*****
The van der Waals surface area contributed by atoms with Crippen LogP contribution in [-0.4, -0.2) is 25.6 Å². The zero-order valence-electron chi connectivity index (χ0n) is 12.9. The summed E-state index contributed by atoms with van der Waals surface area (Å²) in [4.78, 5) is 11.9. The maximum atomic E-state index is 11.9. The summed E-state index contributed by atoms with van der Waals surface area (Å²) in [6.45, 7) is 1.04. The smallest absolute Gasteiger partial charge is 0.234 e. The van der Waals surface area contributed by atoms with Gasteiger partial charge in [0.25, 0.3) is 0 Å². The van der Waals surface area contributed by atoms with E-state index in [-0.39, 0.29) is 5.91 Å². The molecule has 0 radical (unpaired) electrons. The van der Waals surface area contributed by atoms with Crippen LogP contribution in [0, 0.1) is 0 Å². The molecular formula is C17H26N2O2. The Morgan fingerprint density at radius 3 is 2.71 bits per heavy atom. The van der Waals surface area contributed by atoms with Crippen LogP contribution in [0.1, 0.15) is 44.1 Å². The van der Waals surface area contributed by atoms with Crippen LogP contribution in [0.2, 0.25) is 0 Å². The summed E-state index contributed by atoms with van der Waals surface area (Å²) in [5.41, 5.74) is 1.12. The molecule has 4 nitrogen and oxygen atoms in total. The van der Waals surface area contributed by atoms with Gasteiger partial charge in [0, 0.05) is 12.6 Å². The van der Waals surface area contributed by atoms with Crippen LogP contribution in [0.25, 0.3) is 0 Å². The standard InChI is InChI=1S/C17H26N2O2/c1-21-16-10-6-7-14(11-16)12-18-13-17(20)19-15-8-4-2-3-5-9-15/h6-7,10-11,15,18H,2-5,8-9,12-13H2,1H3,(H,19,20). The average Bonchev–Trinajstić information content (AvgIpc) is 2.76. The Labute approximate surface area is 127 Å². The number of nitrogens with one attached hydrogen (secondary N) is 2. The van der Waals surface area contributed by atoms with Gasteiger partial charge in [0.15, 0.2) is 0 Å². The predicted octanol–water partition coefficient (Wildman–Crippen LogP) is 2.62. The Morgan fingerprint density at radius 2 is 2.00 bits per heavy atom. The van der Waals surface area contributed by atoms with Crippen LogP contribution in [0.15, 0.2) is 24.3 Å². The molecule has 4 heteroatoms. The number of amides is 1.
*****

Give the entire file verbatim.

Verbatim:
The van der Waals surface area contributed by atoms with Crippen LogP contribution in [-0.4, -0.2) is 25.6 Å². The zero-order valence-electron chi connectivity index (χ0n) is 12.9. The summed E-state index contributed by atoms with van der Waals surface area (Å²) in [4.78, 5) is 11.9. The maximum atomic E-state index is 11.9. The summed E-state index contributed by atoms with van der Waals surface area (Å²) in [6.45, 7) is 1.04. The smallest absolute Gasteiger partial charge is 0.234 e. The van der Waals surface area contributed by atoms with Gasteiger partial charge in [0.25, 0.3) is 0 Å². The van der Waals surface area contributed by atoms with E-state index in [-0.39, 0.29) is 5.91 Å². The molecule has 0 radical (unpaired) electrons. The van der Waals surface area contributed by atoms with Crippen LogP contribution in [0, 0.1) is 0 Å². The molecular formula is C17H26N2O2. The Morgan fingerprint density at radius 3 is 2.71 bits per heavy atom. The van der Waals surface area contributed by atoms with Crippen LogP contribution in [0.1, 0.15) is 44.1 Å². The van der Waals surface area contributed by atoms with Crippen LogP contribution in [0.2, 0.25) is 0 Å². The summed E-state index contributed by atoms with van der Waals surface area (Å²) in [5.41, 5.74) is 1.12. The molecule has 4 nitrogen and oxygen atoms in total. The van der Waals surface area contributed by atoms with Gasteiger partial charge in [0, 0.05) is 12.6 Å². The van der Waals surface area contributed by atoms with Crippen LogP contribution in [0.25, 0.3) is 0 Å². The standard InChI is InChI=1S/C17H26N2O2/c1-21-16-10-6-7-14(11-16)12-18-13-17(20)19-15-8-4-2-3-5-9-15/h6-7,10-11,15,18H,2-5,8-9,12-13H2,1H3,(H,19,20). The average Bonchev–Trinajstić information content (AvgIpc) is 2.76. The Labute approximate surface area is 127 Å². The number of nitrogens with one attached hydrogen (secondary N) is 2. The van der Waals surface area contributed by atoms with Gasteiger partial charge in [0.15, 0.2) is 0 Å². The predicted octanol–water partition coefficient (Wildman–Crippen LogP) is 2.62. The Morgan fingerprint density at radius 2 is 2.00 bits per heavy atom. The van der Waals surface area contributed by atoms with Crippen LogP contribution in [0.15, 0.2) is 24.3 Å². The molecule has 4 heteroatoms. The number of amides is 1.